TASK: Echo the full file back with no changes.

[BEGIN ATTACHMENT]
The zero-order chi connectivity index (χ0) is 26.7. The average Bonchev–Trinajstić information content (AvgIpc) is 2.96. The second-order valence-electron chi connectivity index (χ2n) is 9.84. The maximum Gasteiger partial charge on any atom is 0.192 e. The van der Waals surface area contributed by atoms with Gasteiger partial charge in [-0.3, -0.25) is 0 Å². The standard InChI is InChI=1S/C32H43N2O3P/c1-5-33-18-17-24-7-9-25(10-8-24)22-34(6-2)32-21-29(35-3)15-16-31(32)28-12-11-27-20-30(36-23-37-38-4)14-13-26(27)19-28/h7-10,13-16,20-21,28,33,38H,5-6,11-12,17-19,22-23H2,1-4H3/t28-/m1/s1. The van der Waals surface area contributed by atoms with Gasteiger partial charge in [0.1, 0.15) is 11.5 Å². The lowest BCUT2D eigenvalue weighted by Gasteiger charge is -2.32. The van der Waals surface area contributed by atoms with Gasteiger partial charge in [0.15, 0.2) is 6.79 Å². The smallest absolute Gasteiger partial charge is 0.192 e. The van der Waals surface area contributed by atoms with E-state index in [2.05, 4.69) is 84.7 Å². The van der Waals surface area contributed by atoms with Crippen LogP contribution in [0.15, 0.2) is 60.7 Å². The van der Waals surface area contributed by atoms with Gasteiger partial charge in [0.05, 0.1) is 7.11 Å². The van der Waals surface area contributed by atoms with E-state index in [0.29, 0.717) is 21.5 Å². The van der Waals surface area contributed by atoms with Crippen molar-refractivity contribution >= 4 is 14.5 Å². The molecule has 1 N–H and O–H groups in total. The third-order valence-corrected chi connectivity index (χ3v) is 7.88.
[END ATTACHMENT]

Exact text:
The zero-order chi connectivity index (χ0) is 26.7. The average Bonchev–Trinajstić information content (AvgIpc) is 2.96. The second-order valence-electron chi connectivity index (χ2n) is 9.84. The maximum Gasteiger partial charge on any atom is 0.192 e. The van der Waals surface area contributed by atoms with Gasteiger partial charge in [-0.3, -0.25) is 0 Å². The standard InChI is InChI=1S/C32H43N2O3P/c1-5-33-18-17-24-7-9-25(10-8-24)22-34(6-2)32-21-29(35-3)15-16-31(32)28-12-11-27-20-30(36-23-37-38-4)14-13-26(27)19-28/h7-10,13-16,20-21,28,33,38H,5-6,11-12,17-19,22-23H2,1-4H3/t28-/m1/s1. The van der Waals surface area contributed by atoms with Gasteiger partial charge in [0.1, 0.15) is 11.5 Å². The lowest BCUT2D eigenvalue weighted by Gasteiger charge is -2.32. The van der Waals surface area contributed by atoms with Gasteiger partial charge in [0.15, 0.2) is 6.79 Å². The smallest absolute Gasteiger partial charge is 0.192 e. The van der Waals surface area contributed by atoms with E-state index in [2.05, 4.69) is 84.7 Å². The van der Waals surface area contributed by atoms with Crippen LogP contribution in [0.15, 0.2) is 60.7 Å². The van der Waals surface area contributed by atoms with Gasteiger partial charge in [0.05, 0.1) is 7.11 Å². The van der Waals surface area contributed by atoms with E-state index in [0.29, 0.717) is 21.5 Å². The van der Waals surface area contributed by atoms with Crippen molar-refractivity contribution >= 4 is 14.5 Å². The molecule has 1 N–H and O–H groups in total. The third-order valence-corrected chi connectivity index (χ3v) is 7.88.